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Harlan Coben

Harlan Coben

"In Coben’s view, audiobooks are similar to movie adaptations in that they are both derived from the author’s original work but have become a new, independent product."

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Talking with Harlan Coben

Harlan Coben is as funny in person as his sleuth is on the printed page. The winner of Anthony, Edgar, and Shamus awards, Coben was honored this past March at the Florida Mystery Writers of America "Sleuthfest."

Seven of Coben’s books have featured sports agent Myron Bolitar, a one-time attorney, basketball star, and top-secret FBI operative. He’s skilled at martial arts and witty retorts. When faced with sinister crooks, cops, and athletes, Bolitar disarms them with deadpan humor. Coben surrounds Bolitar with a bizarre array of sidekicks, including his best friend and guardian angel, psycho-yuppie Windsor ("Win") Lockwood and his associate, former pro-wrestler Esperanza ("Little Pocahontas") Diaz. Dialogue in Coben’s novels is snappy and endearingly human, and his writing is peppered with references from American popular culture. While being immensely funny, Coben is still able to deal with important social and psychological issues.

Books on Tape has published all seven of Coben’s Myron Bolitar novels, unabridged and read by Jonathan Marosz.

"He does a good job," says Coben. "But he doesn’t sound the way I hear the words. I’m not sure anyone does or could or should. When I hear Myron’s voice in my mind, it’s my own voice I’m hearing."

Coben’s latest novel, TELL NO ONE—a non-Bolitar book is available abridged from Random House, read by actor Steven Weber. Studio Canal Plus, in conjunction with Columbia Sony, has bought the film rights.

TELL NO ONE is the story of a young couple in love since they were 7 years old. "They fall madly in love, they get married, she gets murdered," Coben explains. "Eight years pass. He’s never gotten over it. He gets an email. It says to click on the hyperlink. He clicks on the hyperlink. He sees a streetcam, and while he’s looking at the streetcam, she walks by. That’s the opener. Then it just goes from there."

Fans of Coben’s writing have come to expect very funny writing, but for TELL NO ONE he lessened the humor a great deal. "But it’s still there. Early readers commented on that positively. But the humor’s not as intrusive as it is in the Myron books. There are people who read the Myron books strictly for the humor. That won’t be the case here. It has what I call ‘real world wit.’ When you’re in a dangerous situation, sometimes you think of things that are funny. Nevertheless, Myron fans have really dug the story."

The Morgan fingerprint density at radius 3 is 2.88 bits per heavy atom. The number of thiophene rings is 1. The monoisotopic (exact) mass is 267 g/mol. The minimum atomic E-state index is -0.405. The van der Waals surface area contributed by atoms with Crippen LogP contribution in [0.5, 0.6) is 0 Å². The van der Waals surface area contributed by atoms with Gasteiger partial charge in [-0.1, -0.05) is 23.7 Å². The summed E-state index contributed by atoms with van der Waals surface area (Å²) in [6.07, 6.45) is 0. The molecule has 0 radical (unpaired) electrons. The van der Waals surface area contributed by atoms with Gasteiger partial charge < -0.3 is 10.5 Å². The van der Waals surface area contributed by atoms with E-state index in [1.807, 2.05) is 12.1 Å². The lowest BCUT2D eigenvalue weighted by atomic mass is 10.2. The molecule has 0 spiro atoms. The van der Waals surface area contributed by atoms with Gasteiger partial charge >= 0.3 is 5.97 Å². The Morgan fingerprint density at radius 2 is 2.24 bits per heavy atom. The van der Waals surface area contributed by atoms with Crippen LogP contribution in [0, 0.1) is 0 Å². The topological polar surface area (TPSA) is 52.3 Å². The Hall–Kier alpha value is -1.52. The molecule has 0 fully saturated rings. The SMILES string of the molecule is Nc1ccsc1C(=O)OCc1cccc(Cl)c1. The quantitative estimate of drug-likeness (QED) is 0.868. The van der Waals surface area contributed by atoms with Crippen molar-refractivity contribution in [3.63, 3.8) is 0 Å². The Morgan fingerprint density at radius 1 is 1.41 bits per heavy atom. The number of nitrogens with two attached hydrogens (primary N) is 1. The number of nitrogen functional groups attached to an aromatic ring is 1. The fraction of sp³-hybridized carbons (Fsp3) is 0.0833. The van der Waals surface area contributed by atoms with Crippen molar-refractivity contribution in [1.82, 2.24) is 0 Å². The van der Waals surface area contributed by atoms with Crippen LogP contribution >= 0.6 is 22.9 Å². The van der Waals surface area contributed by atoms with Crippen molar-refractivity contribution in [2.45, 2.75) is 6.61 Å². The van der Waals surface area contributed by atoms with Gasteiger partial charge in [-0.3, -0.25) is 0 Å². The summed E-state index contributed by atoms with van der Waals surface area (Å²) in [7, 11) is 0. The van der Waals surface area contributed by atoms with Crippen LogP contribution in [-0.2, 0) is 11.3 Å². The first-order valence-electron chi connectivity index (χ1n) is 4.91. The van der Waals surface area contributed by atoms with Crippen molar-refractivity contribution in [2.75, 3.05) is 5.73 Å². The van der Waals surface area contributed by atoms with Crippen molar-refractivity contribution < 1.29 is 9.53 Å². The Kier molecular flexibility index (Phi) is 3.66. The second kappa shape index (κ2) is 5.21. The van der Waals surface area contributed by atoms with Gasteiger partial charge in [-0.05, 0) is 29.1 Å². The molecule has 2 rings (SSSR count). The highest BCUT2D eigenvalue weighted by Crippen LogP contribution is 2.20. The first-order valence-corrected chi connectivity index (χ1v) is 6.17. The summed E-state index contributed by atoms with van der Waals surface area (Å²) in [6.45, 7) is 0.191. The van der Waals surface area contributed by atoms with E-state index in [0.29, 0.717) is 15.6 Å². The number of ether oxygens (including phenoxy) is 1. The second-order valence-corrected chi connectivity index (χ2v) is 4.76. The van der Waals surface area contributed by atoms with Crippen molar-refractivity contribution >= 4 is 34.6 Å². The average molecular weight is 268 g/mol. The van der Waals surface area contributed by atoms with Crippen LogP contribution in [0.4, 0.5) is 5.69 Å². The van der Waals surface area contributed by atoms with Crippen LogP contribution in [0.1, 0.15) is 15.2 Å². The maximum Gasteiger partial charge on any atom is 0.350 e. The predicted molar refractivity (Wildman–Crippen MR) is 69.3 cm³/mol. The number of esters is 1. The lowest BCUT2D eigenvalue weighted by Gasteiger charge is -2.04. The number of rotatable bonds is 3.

TELL NO ONE will mark the first time one of Coben’s books has been abridged. His reaction? "There’s a lot taken out—that hurts. I already did all the editing. I don’t necessarily need another third of my book cut out by strangers. But that being said, it’s about as good an abridgment as I’ve heard. A lot of the humor will be left on the floor, but the story is still there. And it should be really suspenseful, I would say page-turning, but I guess you would have to call it tape-churning."

Coben’s first experience with audiobooks happened when he took an unabridged recording of THE BONFIRE OF THE VANITIES out of his local library. "It was absolutely thrilling. Back then I was commuting forty minutes each way to a real job, and it was reaching the stage where I was hoping to hit traffic so I could listen longer. Toward the end I couldn’t help myself, I had to bring the tapes into the house and listen to them there."

In Coben’s view, audiobooks are similar to movie adaptations in that they are both derived from the author’s original work but have become a new, independent product. "They’re a different entity. Hollywood doesn’t destroy books. My books are still there. It’s similar with audio. You’re not reading directly from Harlan Coben into your brain. You’re going to hear Harlan Coben via Steven Weber or Jonathan Marosz. It’s just one more step. That doesn’t make it a bad thing. It’s one more interpretation. Okay, slightly less pure, maybe. But not worse." Coben pauses. "Boy that sounded deep. Give me a second."

Fans of Coben’s Myron Bolitar books, as well as anyone who enjoys a good thriller, will want to give TELL NO ONE a listen.—Steven Steinbock

© AudioFile 2001, Portland, Maine

Photo © Jay Gullixon

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Photo by Claudio Marinesco

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